Historian John Bew has won the £3,000 Orwell Prize for Books 2017 for his biography of former Labour Prime Minister Clement Attlee, published by riverrun/Quercus.
The Orwell Prize for political writing is awarded by The Orwell Foundation each year to the book which comes closest to the English writer George Orwell’s ambition "to make political writing into an art". The winner of the £3,000 prize was announced at The Orwell Prize Ceremony at University College London and presented by Richard Blair, George Orwell’s son.
Citizen Clem: A Biography of Clement Atlee examines "the intellectual foundations and core beliefs of one of the most important figures in twentieth-century British history, arguing that he remains underappreciated, rather than simply underestimated". It wins The Orwell Prize just a week after a sea change election in British politics, in which Jeremy Corbyn’s Labour achieved the highest increase of the Labour vote since Clement Attlee’s party in 1945, while the UK remains set to leave the European Union.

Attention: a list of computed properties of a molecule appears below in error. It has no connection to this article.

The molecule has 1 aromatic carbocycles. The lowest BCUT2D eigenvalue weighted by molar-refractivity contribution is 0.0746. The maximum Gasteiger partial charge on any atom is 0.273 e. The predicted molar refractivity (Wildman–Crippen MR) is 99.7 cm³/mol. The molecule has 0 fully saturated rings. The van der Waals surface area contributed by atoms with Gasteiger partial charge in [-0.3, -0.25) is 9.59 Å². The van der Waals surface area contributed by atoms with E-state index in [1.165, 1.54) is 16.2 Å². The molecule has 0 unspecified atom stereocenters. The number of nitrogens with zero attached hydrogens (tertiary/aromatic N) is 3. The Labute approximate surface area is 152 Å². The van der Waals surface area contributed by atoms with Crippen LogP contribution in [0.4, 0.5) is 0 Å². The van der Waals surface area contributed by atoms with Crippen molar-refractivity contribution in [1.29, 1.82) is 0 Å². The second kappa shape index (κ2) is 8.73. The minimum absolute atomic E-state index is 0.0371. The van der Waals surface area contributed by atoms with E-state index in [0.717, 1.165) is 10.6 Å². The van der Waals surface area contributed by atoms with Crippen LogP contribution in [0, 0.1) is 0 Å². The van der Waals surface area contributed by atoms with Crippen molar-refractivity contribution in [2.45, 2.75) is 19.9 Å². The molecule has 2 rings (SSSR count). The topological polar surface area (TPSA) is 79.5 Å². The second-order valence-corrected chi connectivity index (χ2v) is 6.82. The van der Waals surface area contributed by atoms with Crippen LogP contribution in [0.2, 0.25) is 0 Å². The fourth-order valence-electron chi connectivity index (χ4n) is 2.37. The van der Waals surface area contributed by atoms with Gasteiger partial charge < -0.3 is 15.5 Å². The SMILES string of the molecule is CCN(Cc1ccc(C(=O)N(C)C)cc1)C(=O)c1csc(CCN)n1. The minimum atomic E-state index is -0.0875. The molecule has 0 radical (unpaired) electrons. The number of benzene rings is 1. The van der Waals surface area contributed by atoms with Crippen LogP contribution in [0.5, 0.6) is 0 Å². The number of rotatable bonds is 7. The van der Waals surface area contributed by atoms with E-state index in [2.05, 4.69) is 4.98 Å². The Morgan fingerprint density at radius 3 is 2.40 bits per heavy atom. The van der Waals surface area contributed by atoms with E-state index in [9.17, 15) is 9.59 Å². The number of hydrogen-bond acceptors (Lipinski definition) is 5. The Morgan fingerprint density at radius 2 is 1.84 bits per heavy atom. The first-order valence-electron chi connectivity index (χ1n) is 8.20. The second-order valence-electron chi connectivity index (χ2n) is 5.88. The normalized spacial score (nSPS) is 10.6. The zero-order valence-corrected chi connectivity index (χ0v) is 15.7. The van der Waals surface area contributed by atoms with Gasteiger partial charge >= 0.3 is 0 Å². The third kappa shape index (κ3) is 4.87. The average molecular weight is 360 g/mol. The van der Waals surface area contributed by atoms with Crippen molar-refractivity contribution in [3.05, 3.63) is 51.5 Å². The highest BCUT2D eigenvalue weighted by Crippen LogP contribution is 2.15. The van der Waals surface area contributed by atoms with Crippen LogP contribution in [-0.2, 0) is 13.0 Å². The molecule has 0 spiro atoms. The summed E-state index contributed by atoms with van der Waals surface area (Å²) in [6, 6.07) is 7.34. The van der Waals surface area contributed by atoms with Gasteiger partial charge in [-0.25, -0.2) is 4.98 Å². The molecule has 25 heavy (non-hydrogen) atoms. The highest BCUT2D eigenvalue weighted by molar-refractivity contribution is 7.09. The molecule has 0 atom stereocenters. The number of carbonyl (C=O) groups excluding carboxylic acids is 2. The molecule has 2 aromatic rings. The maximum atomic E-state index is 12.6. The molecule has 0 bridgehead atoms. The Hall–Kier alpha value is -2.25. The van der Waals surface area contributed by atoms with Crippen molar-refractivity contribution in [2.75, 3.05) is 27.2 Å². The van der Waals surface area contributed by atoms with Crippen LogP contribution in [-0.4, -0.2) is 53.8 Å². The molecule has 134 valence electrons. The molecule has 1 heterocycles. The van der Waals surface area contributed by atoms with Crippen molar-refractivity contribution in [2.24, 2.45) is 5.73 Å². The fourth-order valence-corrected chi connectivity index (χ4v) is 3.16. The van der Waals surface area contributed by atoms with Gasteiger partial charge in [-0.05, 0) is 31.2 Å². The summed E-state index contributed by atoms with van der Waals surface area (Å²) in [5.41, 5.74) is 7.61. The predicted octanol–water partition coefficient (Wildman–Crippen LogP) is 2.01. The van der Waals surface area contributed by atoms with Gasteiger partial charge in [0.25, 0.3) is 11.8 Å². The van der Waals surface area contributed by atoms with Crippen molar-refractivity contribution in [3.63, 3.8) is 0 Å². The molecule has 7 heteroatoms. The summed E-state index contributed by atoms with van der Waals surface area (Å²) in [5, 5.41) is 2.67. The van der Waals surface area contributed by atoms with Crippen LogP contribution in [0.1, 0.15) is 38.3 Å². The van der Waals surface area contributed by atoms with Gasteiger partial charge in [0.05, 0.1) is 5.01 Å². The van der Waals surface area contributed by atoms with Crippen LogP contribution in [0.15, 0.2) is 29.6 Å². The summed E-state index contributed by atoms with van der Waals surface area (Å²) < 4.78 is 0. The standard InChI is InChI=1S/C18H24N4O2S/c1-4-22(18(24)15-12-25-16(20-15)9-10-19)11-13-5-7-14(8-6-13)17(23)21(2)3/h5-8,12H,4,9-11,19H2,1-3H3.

Bew teaches History and Foreign Policy at the War Studies Department at King’s College London. He is a contributing writer at the New Statesman and the author of five books, including Realpolitik: A History and Castlereagh (OUP). He was born in Belfast, educated at Cambridge and lives in Wimbledon, London.
Playwright and author and judge of the prize Bonnie Greer said that “the timing of The Orwell Prize winner could not be more apt... Citizen Clem will go a long way towards re-balancing the Churchillian narrative.”
Meanwhile, fellow judge and Jonathan Derbyshire, executive comment editor at the Financial Times, described the book as “both a magnificent renewal of the art of political biography and a monument to the greatest leader the Labour party has ever had. It presents us with a man whose socialism was learned, not acquired.”
Joining Greer and Derbyshire on the judging panel were writer and broadcaster Mark Lawson, and writer and critic Erica Wagner.
The winners of The Orwell Prize for Journalism and The Orwell Prize for Exposing Britain’s Social Evils were also announced today. Irish Times journalist Fintan O’Toole won The Orwell Prize for Journalism for his commentary on the ramifications of Brexit, while Felicity Lawrence won The Orwell Prize for Exposing Britain’s Social Evils for a report on migrant gangwork in Wisbech.